Monday, June 27, 2022

How I teach harmony songs

An interesting question popped up on a Facebook group: How do you teach harmony parts to your singers?

There were several different approaches, some of them using recordings or keyboards. Here is how I do it.

First a bit of background. I work with non-auditioned singers, never use sheet music and always teach a cappella songs in 3- or 4-part harmony.


I make sure to break down songs into manageable ‘chunks’. I then teach all the harmony parts of a chunk before moving onto the next part of the song. I don’t always start with the same part, but I often leave the melody line until the end. In this way, all the singers feel like they have a ‘tune’ (choosing your arrangement carefully helps with this too).

It’s important to keep the chunks relatively short whilst not interrupting the overall flow of the song too much. In this way, no one section is standing around for too long.

See also How to teach (and learn) a song by ear and Learning songs by ear: what should you do while other parts are being taught?


As the parts build up, I usually ‘duet’ them as I go along. That is, I get different harmony parts to sing against each other.

I think duetting helps singers understand (if only intuitively) how the harmonies work. It also helps them hold their own line against each of the other parts in turn, hence bedding the song in more. And of course they have to listen actively in order to be able to do it!

It gives singers a much better overall understanding of the whole song rather then just their part. I've often had tenors complaining that their part is boring, but as soon as they sing it with one of the other parts, it comes to life.

You can, of course, extend this idea and play with all combinations of three harmony parts together within a four-part song.


Occasionally I will teach a song with singers from each part equally distributed in the room. That is, they stand in trios (for 3-part songs) or quartets (for 4-part songs), but close together as a choir. That means that there is always someone else singing the same part just one or two metres away. I get each part to put their hands up in turn so individual singers can see who else is in their ‘team’.

Learning a song in this way means singers have to pay more attention and take more responsibility for learning their own part. They get a more direct sense of how the harmonies work, whilst having the reinforcement of other singers in the room singing their part at the same time.

Once a song is learnt in this way, singers won’t get put off by the choir standing in different configurations.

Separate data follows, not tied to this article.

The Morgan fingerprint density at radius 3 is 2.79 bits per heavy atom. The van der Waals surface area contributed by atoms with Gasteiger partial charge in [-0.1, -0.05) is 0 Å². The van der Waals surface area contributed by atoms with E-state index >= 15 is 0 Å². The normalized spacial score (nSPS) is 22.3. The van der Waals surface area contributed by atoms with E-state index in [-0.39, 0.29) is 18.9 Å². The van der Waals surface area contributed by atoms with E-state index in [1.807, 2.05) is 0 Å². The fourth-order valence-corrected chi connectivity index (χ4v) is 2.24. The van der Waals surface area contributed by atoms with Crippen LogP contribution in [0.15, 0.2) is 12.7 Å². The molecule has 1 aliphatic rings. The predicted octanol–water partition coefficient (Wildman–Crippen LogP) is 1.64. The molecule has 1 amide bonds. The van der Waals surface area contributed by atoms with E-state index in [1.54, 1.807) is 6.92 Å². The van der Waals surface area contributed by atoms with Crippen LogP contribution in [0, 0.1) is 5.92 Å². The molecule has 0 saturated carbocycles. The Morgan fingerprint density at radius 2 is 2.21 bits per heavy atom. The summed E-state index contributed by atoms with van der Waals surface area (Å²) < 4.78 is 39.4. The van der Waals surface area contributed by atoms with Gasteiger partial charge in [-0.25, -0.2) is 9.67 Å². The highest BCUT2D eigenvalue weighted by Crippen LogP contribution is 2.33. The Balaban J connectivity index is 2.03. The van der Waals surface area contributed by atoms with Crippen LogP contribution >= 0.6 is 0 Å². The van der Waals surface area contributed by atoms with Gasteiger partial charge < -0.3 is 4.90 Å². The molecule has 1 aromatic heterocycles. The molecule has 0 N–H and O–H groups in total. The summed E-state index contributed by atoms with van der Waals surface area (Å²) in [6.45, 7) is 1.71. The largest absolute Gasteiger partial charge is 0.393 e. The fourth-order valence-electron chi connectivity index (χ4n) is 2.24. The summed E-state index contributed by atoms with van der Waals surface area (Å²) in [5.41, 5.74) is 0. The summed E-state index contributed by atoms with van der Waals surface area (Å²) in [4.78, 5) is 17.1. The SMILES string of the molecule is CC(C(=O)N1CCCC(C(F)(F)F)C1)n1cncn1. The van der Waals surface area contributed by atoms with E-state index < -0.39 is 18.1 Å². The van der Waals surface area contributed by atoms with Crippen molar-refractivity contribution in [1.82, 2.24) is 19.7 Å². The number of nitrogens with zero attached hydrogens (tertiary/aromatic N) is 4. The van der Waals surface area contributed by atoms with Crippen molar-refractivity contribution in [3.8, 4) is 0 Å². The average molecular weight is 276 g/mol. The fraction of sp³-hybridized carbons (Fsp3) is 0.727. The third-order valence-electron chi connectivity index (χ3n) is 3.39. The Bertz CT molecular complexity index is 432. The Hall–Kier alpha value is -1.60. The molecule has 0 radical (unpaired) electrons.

See also Why do choirs stand in sections to learn songs? Here’s an alternative that might work better!


I never use recordings of parts when teaching new songs. I think it’s important for everyone to be in the room at the same time when learning a new song. The processes of ‘chunking’ and ‘duetting’ mean that singers get an immediate sense of the whole song rather than focusing on just their part.

Studying a part alone at home feels a bit too much like school to me!

I do provide teaching tracks once a song has been learnt and performed a few times. This is useful when revising a song after a long time, or when new members join the choir and need to catch up with old repertoire.

See also Why my singers don’t use recorded parts to learn songs and Helping new choir members learn the old songs.


I come back to a song at several points during a session – whether that’s a single rehearsal, one day workshop or an entire weekend. Sometimes I ‘chunk’ it again, but usually from the end of the song backwards. Otherwise the early parts of the song get rehearsed far more than the ending.

Once a whole song has been learnt, I will ‘duet’ different harmony parts using the entire song. I might also get singers to use different dynamics, inappropriate genres or speeds just to make sure the harmonies become embedded. I’ll also get sections to stand in different parts of the room. If you learn a song whilst standing in a particular spot, it can be surprisingly difficult to recall your part when standing somewhere different!


This is my way of teaching a harmony song. It’s stood me in good stead for over 25 years, but I know there are other ways of doing it. Do let us know how you teach (or learn) a harmony song.

Chris Rowbury


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